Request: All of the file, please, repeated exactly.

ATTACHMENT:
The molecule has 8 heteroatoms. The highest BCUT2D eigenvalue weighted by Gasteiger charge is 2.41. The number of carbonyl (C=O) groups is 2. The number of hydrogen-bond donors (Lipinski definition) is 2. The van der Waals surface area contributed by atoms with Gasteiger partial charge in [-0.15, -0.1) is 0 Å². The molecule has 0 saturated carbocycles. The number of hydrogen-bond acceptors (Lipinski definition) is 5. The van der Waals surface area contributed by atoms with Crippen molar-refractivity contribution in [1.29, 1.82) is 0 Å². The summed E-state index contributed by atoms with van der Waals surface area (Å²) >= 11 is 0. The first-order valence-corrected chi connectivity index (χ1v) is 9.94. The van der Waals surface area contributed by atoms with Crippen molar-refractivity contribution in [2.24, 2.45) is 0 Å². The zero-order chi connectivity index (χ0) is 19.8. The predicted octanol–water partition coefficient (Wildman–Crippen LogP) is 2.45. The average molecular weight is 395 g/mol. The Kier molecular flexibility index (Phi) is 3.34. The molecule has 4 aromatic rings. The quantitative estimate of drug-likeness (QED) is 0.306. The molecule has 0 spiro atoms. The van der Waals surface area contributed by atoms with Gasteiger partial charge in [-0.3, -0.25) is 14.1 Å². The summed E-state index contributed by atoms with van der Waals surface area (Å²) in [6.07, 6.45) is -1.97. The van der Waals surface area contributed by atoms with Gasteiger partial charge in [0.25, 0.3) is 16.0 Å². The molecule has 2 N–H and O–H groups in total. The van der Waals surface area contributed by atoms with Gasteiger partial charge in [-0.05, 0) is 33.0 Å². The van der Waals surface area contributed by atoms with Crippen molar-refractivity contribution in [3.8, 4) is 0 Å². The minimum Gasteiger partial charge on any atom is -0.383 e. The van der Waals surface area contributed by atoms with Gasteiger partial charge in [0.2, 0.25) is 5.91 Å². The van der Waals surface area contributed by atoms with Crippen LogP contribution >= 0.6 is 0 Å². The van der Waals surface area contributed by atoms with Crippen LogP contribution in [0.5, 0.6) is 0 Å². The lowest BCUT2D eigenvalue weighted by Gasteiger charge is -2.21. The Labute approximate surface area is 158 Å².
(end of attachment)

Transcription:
The molecule has 8 heteroatoms. The highest BCUT2D eigenvalue weighted by Gasteiger charge is 2.41. The number of carbonyl (C=O) groups is 2. The number of hydrogen-bond donors (Lipinski definition) is 2. The van der Waals surface area contributed by atoms with Gasteiger partial charge in [-0.15, -0.1) is 0 Å². The molecule has 0 saturated carbocycles. The number of hydrogen-bond acceptors (Lipinski definition) is 5. The van der Waals surface area contributed by atoms with Crippen molar-refractivity contribution in [1.29, 1.82) is 0 Å². The summed E-state index contributed by atoms with van der Waals surface area (Å²) >= 11 is 0. The first-order valence-corrected chi connectivity index (χ1v) is 9.94. The van der Waals surface area contributed by atoms with Crippen molar-refractivity contribution in [2.24, 2.45) is 0 Å². The zero-order chi connectivity index (χ0) is 19.8. The predicted octanol–water partition coefficient (Wildman–Crippen LogP) is 2.45. The average molecular weight is 395 g/mol. The Kier molecular flexibility index (Phi) is 3.34. The molecule has 4 aromatic rings. The quantitative estimate of drug-likeness (QED) is 0.306. The molecule has 0 spiro atoms. The van der Waals surface area contributed by atoms with Gasteiger partial charge in [-0.3, -0.25) is 14.1 Å². The summed E-state index contributed by atoms with van der Waals surface area (Å²) in [6.07, 6.45) is -1.97. The van der Waals surface area contributed by atoms with Gasteiger partial charge in [0.25, 0.3) is 16.0 Å². The molecule has 2 N–H and O–H groups in total. The van der Waals surface area contributed by atoms with Gasteiger partial charge in [-0.05, 0) is 33.0 Å². The van der Waals surface area contributed by atoms with Crippen molar-refractivity contribution in [3.8, 4) is 0 Å². The minimum Gasteiger partial charge on any atom is -0.383 e. The van der Waals surface area contributed by atoms with Gasteiger partial charge in [0.2, 0.25) is 5.91 Å². The van der Waals surface area contributed by atoms with Crippen LogP contribution >= 0.6 is 0 Å². The van der Waals surface area contributed by atoms with Crippen LogP contribution in [0.5, 0.6) is 0 Å². The lowest BCUT2D eigenvalue weighted by Gasteiger charge is -2.21. The Labute approximate surface area is 158 Å².